The CREATE Act expanded that prior art exclusion in response to a federal court’s decision in OddzOn Products Inc. v. Just Toys Inc., in which the beneficial prior art exclusion was held to be inapplicable to the collaborative efforts of workers of different entities who collaborate under a joint research or development agreement.
Under OddzOn, the disclosure of information between separate entities could be used as prior art to reject or invalidate a subsequent patent or patent application, even where the disclosure was made in confidence and pursuant to a joint research or development agreement.
The CREATE Act provides the same prior art exclusion benefit by legislatively deeming that the requisite common ownership exists, provided that the invention was made pursuant to a joint research agreement that meets certain criteria:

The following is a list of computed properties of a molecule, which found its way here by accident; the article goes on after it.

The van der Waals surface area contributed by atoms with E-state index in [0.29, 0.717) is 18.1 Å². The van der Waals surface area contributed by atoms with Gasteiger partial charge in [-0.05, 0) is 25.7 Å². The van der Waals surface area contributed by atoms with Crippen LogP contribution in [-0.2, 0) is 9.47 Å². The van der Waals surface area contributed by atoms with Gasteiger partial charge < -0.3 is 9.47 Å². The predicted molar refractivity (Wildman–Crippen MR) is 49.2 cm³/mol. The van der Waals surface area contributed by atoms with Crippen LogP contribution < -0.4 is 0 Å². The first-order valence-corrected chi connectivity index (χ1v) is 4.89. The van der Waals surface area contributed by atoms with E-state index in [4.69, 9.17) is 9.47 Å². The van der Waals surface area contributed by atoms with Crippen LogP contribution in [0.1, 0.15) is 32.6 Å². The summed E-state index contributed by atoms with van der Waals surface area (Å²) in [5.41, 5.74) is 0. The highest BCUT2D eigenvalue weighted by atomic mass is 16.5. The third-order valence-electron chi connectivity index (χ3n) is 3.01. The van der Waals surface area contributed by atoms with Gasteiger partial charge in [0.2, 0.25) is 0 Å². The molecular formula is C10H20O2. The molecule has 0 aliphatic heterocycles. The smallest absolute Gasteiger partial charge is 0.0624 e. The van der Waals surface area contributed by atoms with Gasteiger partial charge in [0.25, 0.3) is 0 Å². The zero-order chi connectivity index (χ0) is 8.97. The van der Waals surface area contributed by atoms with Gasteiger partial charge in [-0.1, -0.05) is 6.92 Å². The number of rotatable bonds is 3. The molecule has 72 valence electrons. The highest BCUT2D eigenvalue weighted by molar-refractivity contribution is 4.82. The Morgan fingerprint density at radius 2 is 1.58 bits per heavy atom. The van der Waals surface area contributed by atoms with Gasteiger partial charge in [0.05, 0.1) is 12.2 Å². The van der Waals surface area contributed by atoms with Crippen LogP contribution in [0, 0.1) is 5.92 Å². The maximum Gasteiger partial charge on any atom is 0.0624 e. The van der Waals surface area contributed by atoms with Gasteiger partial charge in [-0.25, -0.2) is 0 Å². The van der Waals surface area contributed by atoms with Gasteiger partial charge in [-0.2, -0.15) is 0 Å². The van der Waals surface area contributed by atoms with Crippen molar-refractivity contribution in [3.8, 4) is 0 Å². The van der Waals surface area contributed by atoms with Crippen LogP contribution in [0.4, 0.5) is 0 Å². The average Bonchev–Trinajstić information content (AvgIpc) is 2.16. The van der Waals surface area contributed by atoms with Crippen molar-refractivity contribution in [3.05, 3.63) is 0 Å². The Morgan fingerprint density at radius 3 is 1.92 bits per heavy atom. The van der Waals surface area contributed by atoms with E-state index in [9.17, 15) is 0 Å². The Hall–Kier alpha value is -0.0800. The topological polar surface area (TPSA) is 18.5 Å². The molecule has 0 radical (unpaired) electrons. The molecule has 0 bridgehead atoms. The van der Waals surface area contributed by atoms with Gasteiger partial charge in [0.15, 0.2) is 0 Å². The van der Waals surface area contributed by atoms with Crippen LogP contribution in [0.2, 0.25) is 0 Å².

• The joint research agreement must be in writing.
• The joint research agreement must have been in effect on or before the date the claimed invention was made.
• The inventive activities must be within the scope of the joint research agreement.
• The patent application claiming an invention developed pursuant to such an agreement must disclose or be amended to disclose the names of the parties to the agreement.
So long as the joint research agreement meets the statutory criteria, the original subject matter and a later claimed invention are “deemed” to be commonly owned, even if the originally developed subject matter and the later derived invention are, in fact, separately owned.
But this discrepancy between “deemed” common ownership and actual ownership creates a potential pitfall if both the original subject matter and the claimed invention are the subject of separate patent applications.
As noted, the prior art exclusion applies only to obviousness determinations. All other grounds for rejection remain available, including the judicially created doctrine known as “obviousness-type double patenting.” The rationale underlying the doctrine of obviousness-type double patenting is that patentees should not be allowed to effectively extend their original patent by filing subsequent applications for obvious or trivial modifications.